In a free Thursday evening webinar, local nonprofit organization Sustainability Matters will finish its two-part program “Composting for the Clueless” with tips on how to build a compost pile using materials you have at home.

Adding compost to a garden helps add nutrients to the soil to grow better vegetables and other plants, said Clarke County resident and Sustainability Matters member Deborah Abercrombie, who led Part 1 of the program earlier this month.

Composting can be relatively easy once you start, but it takes a while for it to become useful, said Abercrombie, 62, who grows fruit and vegetables to use for canning.

Cold composting takes a year or more of adding ingredients, mixing and waiting until the materials decompose and form a natural fertilizer, she said.

But when it’s ready, you’ll know.

“It smells like a walk in the forest after a rain,” said Abercrombie. “It’s just a delicious smell.”

Composting is a soil amender.

“It changes your soil structure,” she said. “Whatever soil you have, compost helps it be better.”

Abercrombie composts pretty much any plant materials she can, from rotten vegetables to branches fresh from the woodchipper.

Grass cuttings, weeds, dried leaves, mail, shredded newspapers and wood ash can also be added, she said, as well as eggshells.

Just be sure not to add products that include herbicides or other harmful chemicals, because those will kill your garden vegetables, she said, and if adding paper towels, don’t use any with baking grease.

Abercrombie also doesn’t include processed foods or bones so that she won’t attract predators to her property where she keeps chickens, turkeys and domestic ducks.

For the beginner, she suggests homeowners do a soil quality test to determine what type of soil they have and which composted items will benefit it.

Before composting, “You should always know what you need,” she said. “To really make your Virginia clay not Virginia clay.”

Abercrombie’s recent webinar boasted about 650 attendees from around the world, including Australia and Europe, said Sari Carp, executive director of Sustainability Matters.

“It was just a really fantastic, engaged audience,” Carp said.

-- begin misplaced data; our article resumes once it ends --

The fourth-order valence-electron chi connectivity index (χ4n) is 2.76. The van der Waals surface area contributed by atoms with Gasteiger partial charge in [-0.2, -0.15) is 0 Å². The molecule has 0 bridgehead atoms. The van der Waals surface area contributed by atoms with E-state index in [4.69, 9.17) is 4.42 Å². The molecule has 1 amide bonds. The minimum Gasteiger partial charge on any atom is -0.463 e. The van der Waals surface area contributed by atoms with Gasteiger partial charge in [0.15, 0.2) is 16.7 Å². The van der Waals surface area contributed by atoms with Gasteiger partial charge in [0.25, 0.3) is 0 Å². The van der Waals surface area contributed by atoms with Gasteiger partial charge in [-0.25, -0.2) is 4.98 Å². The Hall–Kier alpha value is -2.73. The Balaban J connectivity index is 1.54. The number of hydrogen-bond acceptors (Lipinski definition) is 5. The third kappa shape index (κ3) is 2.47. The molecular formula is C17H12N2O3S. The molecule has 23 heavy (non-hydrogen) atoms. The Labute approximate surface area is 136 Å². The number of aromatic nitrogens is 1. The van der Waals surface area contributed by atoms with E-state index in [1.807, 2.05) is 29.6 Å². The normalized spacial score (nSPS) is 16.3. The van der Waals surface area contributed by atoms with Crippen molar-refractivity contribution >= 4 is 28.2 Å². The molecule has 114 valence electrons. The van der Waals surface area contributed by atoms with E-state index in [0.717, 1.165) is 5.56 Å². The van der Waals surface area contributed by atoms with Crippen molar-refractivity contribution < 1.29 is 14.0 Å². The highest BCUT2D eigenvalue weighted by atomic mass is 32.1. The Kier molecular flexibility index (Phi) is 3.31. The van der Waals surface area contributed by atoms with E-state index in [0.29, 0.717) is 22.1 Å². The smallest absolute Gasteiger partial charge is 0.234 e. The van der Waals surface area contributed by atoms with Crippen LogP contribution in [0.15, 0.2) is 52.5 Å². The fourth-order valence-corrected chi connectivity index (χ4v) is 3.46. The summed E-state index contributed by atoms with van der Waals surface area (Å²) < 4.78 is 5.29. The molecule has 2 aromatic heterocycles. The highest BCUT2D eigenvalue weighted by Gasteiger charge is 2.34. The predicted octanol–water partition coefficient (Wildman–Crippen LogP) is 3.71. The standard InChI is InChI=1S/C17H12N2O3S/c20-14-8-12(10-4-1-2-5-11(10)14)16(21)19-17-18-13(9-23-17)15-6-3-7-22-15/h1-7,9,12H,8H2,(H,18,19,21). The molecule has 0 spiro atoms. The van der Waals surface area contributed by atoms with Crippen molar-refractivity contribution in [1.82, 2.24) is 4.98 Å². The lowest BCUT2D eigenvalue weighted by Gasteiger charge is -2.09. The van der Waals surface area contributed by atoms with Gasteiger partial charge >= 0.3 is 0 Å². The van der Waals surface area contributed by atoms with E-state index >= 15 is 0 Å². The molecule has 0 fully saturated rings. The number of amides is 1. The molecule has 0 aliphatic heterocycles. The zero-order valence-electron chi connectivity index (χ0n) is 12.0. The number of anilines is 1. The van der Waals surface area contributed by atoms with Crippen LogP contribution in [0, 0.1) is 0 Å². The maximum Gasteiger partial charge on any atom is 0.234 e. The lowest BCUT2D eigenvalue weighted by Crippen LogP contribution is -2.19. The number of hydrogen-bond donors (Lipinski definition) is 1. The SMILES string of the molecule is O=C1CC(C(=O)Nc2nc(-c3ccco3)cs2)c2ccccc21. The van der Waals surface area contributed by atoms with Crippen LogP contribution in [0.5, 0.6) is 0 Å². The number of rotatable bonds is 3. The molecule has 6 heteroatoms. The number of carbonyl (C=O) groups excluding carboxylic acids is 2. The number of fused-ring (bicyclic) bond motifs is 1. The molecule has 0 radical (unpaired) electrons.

For those who missed it, the webinar link is available on the group’s Facebook page,, and Carp said the event page will remain open indefinitely for visitors to share ideas and ask questions of the program organizers.

Part 2, “DIY Composter Building for the Clueless,” from 7 to 8 p.m. Thursday, is free and open to everyone.

Though highly useful for gardeners, composting is a subject that people can find daunting, Carp said.

“We just wanted to demystify it for people,” she explained. To build a composter, she said, “You don’t have to spend anything.”

Composting at home can save people money, she said, “because compost is expensive when you buy it.”

Furthermore, it helps save unused food that otherwise might go to the landfill.

“Thirty percent of landfill waste nationwide is food waste,” Carp said. “[That’s] actually food that could be composted.”

At its roots, however, composting improves gardens.

“Vegetable gardening is harder than it looks,” Carp said.

“This is a great way to improve your soil [and] improve it for free without having to go buy compost.”

“Composting for the Clueless” is funded by a $16,000 grant from the Virginia Department of Environmental Quality, which covers the two webinars, the Facebook page and marketing for the program, Carp said.

Leading the second webinar will be Michael Neese, refuse and recycling manager for the City of Winchester, which is also partnering on the project.

“[He’s] one of the most intensive composters I know,” Carp said.

When Neese didn’t have access to the outdoors for a composter, she recalled, “He used to compost in his living room.”

Sign up for Thursday’s webinar at Attendance is free, but advance registration is necessary to receive a Zoom link.

Contact Josette Keelor at